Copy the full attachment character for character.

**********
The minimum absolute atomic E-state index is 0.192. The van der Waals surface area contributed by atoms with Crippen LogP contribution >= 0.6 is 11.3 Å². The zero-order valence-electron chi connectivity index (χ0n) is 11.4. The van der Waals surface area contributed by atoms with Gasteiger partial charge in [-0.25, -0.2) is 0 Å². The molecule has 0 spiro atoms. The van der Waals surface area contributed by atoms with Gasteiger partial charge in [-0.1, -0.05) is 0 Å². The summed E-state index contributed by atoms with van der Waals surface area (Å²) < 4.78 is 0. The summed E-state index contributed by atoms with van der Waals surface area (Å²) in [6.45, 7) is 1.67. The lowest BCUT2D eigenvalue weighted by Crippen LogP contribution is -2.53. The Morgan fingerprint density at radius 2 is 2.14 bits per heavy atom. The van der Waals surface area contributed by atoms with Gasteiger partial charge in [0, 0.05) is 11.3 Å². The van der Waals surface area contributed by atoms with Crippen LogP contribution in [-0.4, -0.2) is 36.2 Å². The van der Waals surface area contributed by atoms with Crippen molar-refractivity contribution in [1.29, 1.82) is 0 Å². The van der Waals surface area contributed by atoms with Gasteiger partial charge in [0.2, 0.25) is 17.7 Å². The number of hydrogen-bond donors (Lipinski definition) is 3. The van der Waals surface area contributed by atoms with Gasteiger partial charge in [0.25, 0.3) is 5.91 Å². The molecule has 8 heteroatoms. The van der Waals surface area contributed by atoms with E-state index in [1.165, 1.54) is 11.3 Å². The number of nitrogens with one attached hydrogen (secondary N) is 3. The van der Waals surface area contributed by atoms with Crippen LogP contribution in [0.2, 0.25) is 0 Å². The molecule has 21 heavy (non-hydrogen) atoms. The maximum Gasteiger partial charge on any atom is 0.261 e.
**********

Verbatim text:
The minimum absolute atomic E-state index is 0.192. The van der Waals surface area contributed by atoms with Crippen LogP contribution >= 0.6 is 11.3 Å². The zero-order valence-electron chi connectivity index (χ0n) is 11.4. The van der Waals surface area contributed by atoms with Gasteiger partial charge in [-0.25, -0.2) is 0 Å². The molecule has 0 spiro atoms. The van der Waals surface area contributed by atoms with Gasteiger partial charge in [-0.1, -0.05) is 0 Å². The summed E-state index contributed by atoms with van der Waals surface area (Å²) < 4.78 is 0. The summed E-state index contributed by atoms with van der Waals surface area (Å²) in [6.45, 7) is 1.67. The lowest BCUT2D eigenvalue weighted by Crippen LogP contribution is -2.53. The Morgan fingerprint density at radius 2 is 2.14 bits per heavy atom. The van der Waals surface area contributed by atoms with Gasteiger partial charge in [0, 0.05) is 11.3 Å². The van der Waals surface area contributed by atoms with Crippen LogP contribution in [-0.4, -0.2) is 36.2 Å². The van der Waals surface area contributed by atoms with Crippen molar-refractivity contribution in [1.29, 1.82) is 0 Å². The van der Waals surface area contributed by atoms with Gasteiger partial charge in [0.2, 0.25) is 17.7 Å². The number of hydrogen-bond donors (Lipinski definition) is 3. The van der Waals surface area contributed by atoms with Gasteiger partial charge in [0.25, 0.3) is 5.91 Å². The molecule has 8 heteroatoms. The van der Waals surface area contributed by atoms with E-state index in [1.165, 1.54) is 11.3 Å². The number of nitrogens with one attached hydrogen (secondary N) is 3. The van der Waals surface area contributed by atoms with Crippen LogP contribution in [0.2, 0.25) is 0 Å². The molecule has 21 heavy (non-hydrogen) atoms. The maximum Gasteiger partial charge on any atom is 0.261 e.